Rachel Garcia spent days documenting the life of Alek Ferguson, local massage therapist and new mom for a final assignment in her photojournalism class.
A senior majoring in communication, Garcia was assigned the task of engaging with a social issue through storytelling. She created “New Life as a Single Mother” in response, a story that gives a glimpse into the daily life of Ferguson as she cares for her newborn daughter, Aurora.
Garcia’s story became more than just an assignment when it was shared on Rising Rock, a recently created website that features nonfiction stories about Chattanooga by UTC communication students.
Garcia visited Ferguson’s home several times, spending hours each time with the new mom and her baby, talking to her and taking photos.
“I felt Alek’s story illustrates the sacrifice, financial strain and loneliness that many first-time single mothers experience, especially when they have complete responsibility of a newborn without the help of their partner,” Garcia says.
“Their struggle is often unintentionally overlooked, and I wanted to visually show Alek’s strength and resilience behind that struggle.”
The project taught her that photographing someone during their intimate moments is no easy feat.
“The hardest part for me was overcoming the feeling that my camera was invasive of Alek’s personal space and moments,” she explains.
How the rock rose
Billly Weeks, professor in the Department of Communication, created Rising Rock as a bridge for his students to connect campus with community by telling the stories of Chattanooga.
The name Rising Rock was chosen to pay homage to the city’s name. Chattanooga is a word for Lookout Mountain in the Muskogean language. It roughly translates as “rock rising to a point.”Visit Rising Rock online at risingrock.net. Find Rising Rock on Facebook, Twitter and Instagram.
He knew that telling the city’s story would be one of the best ways his students could engage with the community, so he partnered with Dr. Charlene Simmons, UC Foundation associate professor of communication, and together they came up with Rising Rock.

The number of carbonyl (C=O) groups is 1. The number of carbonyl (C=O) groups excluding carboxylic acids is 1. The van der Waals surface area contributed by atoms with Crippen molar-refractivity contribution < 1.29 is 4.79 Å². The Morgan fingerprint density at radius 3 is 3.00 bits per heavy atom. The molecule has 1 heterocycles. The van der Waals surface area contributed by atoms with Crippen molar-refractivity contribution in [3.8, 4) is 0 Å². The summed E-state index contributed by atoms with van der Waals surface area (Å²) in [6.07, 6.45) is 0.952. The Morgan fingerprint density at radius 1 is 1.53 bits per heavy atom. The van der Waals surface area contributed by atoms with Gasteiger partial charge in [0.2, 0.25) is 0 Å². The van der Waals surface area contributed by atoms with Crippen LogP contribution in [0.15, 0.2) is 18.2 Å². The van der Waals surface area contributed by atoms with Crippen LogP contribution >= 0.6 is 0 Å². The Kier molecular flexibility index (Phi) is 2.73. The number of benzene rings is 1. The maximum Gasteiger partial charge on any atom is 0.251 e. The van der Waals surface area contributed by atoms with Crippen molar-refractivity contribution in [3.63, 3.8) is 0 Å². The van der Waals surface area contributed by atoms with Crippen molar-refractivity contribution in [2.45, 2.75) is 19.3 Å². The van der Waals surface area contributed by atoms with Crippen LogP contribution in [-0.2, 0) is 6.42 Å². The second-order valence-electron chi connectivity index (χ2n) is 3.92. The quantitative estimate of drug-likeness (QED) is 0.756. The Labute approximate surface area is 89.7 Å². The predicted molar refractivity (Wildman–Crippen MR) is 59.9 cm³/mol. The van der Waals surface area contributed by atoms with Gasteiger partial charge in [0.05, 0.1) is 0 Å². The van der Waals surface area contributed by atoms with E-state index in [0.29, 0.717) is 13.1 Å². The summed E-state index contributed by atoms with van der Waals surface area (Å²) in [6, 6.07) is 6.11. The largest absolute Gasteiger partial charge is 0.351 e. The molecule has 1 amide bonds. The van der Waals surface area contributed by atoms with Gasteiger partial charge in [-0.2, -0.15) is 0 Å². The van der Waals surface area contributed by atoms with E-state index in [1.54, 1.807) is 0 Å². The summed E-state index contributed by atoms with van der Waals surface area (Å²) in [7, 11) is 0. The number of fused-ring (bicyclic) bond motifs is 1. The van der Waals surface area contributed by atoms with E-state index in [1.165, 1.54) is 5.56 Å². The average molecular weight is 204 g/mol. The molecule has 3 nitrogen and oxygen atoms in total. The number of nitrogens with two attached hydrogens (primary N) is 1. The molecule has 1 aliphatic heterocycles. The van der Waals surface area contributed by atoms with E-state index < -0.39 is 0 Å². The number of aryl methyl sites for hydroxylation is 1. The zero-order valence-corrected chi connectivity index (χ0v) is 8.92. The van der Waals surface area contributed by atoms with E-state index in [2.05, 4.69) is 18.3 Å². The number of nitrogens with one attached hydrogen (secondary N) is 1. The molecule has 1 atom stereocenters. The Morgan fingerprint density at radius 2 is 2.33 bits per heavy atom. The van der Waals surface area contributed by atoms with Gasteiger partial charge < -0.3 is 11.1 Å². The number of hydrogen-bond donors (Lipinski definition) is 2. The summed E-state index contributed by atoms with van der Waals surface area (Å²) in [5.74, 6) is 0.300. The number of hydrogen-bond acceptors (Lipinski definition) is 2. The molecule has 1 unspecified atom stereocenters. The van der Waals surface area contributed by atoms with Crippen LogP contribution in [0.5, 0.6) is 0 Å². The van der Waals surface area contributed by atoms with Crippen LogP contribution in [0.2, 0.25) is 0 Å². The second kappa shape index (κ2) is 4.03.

“Because, in theory, we’re storytellers,” says Weeks, who also is a professional photographer.
The online storytelling project officially launched last fall, featuring the work of students in communication classes and stories from UTC student media, including the University Echo. The storytelling project will gain momentum this fall with an entire class devoted to the creation and distribution of its stories.
The class, Weeks says, goes beyond learning the technical skills of working a camera or equipment, which has been the main focus of his other classes. Instead, its priority is reporting.
“I want them [the students] to be able to walk out to anybody sitting on their front porch, have a conversation and be able to bring back a story, which is a challenge for all of us.
“It’s one thing to go up and introduce yourself and say ‘Hi.’ It’s another thing to go up, introduce yourself, say ‘Hi’ and to walk away with that person’s story. Because we all have a story.”
Connecting with the community through storytelling is what Rising Rock is all about, Weeks says, and making student work visible is vital.
That means more stories like Garcia’s “New Life as a Single Mother” and Benjamin Wilt’s “Get These Darn Kids Outside!” have life beyond the classroom.
Photographing the invisible
When Wilt was assigned his final project for Weeks’ photojournalism class, the senior communication student knew exactly what he wanted to do.
“I am very passionate about environmental issues and how we can do day-to-day things to minimize our impact and educate those around us,” Wilt says.
He reached out to his contacts at TenneSEA, a local division of CaribbeanSEA, a student environmental alliance focused on stormwater education and water monitoring. Wilt had already done some work with the group and wanted to tell their story.
“It isn’t easy to photograph an issue that isn’t visible,” he says. “This forced me to go out of my comfort zone and really get creative on how I could represent environmental education the most effective way possible.”
He followed Julie Novak, who works for the alliance, as she met with local students to pick up trash on Signal Mountain trails and brainstormed ideas for managing stream banks behind their elementary school.